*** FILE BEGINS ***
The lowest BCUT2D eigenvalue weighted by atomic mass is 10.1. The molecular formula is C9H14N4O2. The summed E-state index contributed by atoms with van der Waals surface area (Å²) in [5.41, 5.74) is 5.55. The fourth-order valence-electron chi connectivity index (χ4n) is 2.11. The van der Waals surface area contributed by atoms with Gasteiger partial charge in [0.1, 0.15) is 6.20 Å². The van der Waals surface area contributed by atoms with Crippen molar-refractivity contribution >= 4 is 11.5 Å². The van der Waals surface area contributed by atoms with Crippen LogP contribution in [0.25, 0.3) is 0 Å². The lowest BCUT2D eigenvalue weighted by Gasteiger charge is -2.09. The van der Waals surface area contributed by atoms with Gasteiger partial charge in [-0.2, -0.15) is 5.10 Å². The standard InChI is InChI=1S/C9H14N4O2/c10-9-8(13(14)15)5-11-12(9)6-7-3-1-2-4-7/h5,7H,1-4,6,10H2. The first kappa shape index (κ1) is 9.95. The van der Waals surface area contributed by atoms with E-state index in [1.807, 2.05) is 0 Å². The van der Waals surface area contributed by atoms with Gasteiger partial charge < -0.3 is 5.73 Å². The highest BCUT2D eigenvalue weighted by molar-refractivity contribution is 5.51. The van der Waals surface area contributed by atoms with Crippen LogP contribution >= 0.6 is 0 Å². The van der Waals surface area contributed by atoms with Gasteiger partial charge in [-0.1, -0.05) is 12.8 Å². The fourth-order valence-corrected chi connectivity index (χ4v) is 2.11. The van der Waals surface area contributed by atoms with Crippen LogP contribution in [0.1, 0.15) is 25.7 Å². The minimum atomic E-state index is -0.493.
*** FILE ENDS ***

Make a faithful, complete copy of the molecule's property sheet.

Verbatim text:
The lowest BCUT2D eigenvalue weighted by atomic mass is 10.1. The molecular formula is C9H14N4O2. The summed E-state index contributed by atoms with van der Waals surface area (Å²) in [5.41, 5.74) is 5.55. The fourth-order valence-electron chi connectivity index (χ4n) is 2.11. The van der Waals surface area contributed by atoms with Gasteiger partial charge in [0.1, 0.15) is 6.20 Å². The van der Waals surface area contributed by atoms with Crippen molar-refractivity contribution >= 4 is 11.5 Å². The van der Waals surface area contributed by atoms with Crippen LogP contribution in [0.25, 0.3) is 0 Å². The lowest BCUT2D eigenvalue weighted by Gasteiger charge is -2.09. The van der Waals surface area contributed by atoms with Gasteiger partial charge in [-0.2, -0.15) is 5.10 Å². The standard InChI is InChI=1S/C9H14N4O2/c10-9-8(13(14)15)5-11-12(9)6-7-3-1-2-4-7/h5,7H,1-4,6,10H2. The first kappa shape index (κ1) is 9.95. The van der Waals surface area contributed by atoms with E-state index in [1.807, 2.05) is 0 Å². The van der Waals surface area contributed by atoms with Gasteiger partial charge < -0.3 is 5.73 Å². The highest BCUT2D eigenvalue weighted by molar-refractivity contribution is 5.51. The van der Waals surface area contributed by atoms with Crippen LogP contribution >= 0.6 is 0 Å². The van der Waals surface area contributed by atoms with Gasteiger partial charge in [-0.1, -0.05) is 12.8 Å². The fourth-order valence-corrected chi connectivity index (χ4v) is 2.11. The van der Waals surface area contributed by atoms with Crippen LogP contribution in [0.1, 0.15) is 25.7 Å². The minimum atomic E-state index is -0.493.